Turning the masses into believers may need to be thought of as a task beyond the wit of Governments, well wishers and the already converted. This was abundantly evident from the absolute and massively expensive failure of Green Deal (soon to be resurrected).

    My approach and assessment has always been that if you fill a room (for the umpteenth time) with the same people (usual suspects) that want it all to work, they will only see the good in their own ideas and repeat the same failings; this has been evident many times over since I first became engaged in the EE field in 1994 and the many marketing failures that have occurred, despite massive funds and resources being applied year in year out.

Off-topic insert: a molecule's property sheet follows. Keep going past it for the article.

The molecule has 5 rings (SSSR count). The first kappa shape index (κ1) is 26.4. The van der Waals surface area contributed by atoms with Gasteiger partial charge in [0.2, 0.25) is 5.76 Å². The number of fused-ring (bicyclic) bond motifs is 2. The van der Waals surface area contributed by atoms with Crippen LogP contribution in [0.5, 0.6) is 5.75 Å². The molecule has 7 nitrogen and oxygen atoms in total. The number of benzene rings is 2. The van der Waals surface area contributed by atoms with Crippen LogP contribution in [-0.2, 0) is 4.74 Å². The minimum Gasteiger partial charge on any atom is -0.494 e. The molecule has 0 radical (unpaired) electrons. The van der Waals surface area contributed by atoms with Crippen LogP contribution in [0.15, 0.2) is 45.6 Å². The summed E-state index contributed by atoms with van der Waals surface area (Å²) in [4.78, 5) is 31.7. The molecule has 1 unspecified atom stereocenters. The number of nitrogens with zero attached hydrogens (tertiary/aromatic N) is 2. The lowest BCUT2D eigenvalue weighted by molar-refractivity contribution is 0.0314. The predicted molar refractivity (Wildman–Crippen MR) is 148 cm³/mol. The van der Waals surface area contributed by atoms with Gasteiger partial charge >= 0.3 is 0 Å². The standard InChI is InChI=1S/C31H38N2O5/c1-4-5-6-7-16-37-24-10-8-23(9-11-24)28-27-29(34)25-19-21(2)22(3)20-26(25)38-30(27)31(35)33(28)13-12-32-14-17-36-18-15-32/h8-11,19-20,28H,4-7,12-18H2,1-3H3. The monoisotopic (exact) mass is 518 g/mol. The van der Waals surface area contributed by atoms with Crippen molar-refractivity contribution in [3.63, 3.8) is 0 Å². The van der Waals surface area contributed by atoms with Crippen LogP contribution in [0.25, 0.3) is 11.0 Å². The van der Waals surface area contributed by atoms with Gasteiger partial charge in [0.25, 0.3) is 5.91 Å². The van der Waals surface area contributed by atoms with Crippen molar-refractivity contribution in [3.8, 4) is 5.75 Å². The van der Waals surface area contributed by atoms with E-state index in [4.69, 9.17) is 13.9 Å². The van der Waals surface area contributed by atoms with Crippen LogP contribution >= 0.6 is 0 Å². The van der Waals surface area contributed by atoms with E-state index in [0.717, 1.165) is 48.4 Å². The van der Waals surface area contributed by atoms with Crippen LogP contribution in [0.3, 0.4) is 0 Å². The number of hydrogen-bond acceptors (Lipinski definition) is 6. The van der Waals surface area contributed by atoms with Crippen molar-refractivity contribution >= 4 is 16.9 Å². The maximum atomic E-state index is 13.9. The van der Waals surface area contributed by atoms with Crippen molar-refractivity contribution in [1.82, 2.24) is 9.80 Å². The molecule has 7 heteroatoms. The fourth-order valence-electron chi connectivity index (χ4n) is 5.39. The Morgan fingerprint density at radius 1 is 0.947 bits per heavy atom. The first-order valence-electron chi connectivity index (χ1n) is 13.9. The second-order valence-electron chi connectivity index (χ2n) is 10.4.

Suggested key words to avoid during mass marketing strategy development: training, education, communities, information, Local Authorities, energy, EPC, etc.

    Suggested key words to focus upon: sales, selling, cold-calling, telesales, direct sales, interest free, simple, quick, guaranteed outcomes, etc.

    The latter tends to send shivers down the spines of many believers, hence the gap between aspiration and delivery when it comes to outcomes.

    In summary, the answer to opening the black box and shining a light into the furthest corners, it is not science; the start is the invitation list for the development meetings followed by acceptance that selling energy/carbon is best developed by those that sell and not those that ‘know’.

    Until the sector can swallow the selling poison pill, EE will continue to be way down on the list of consumers basics/needs/wishes aligned with a willingness to party with their money.

    Alternatively, of course we can take the “force the buggers to believe approach” and ignore our tiny worldwide contribution that Donald Trump may wipe out in a few days.

    Food for thought?

    Happy New year!!!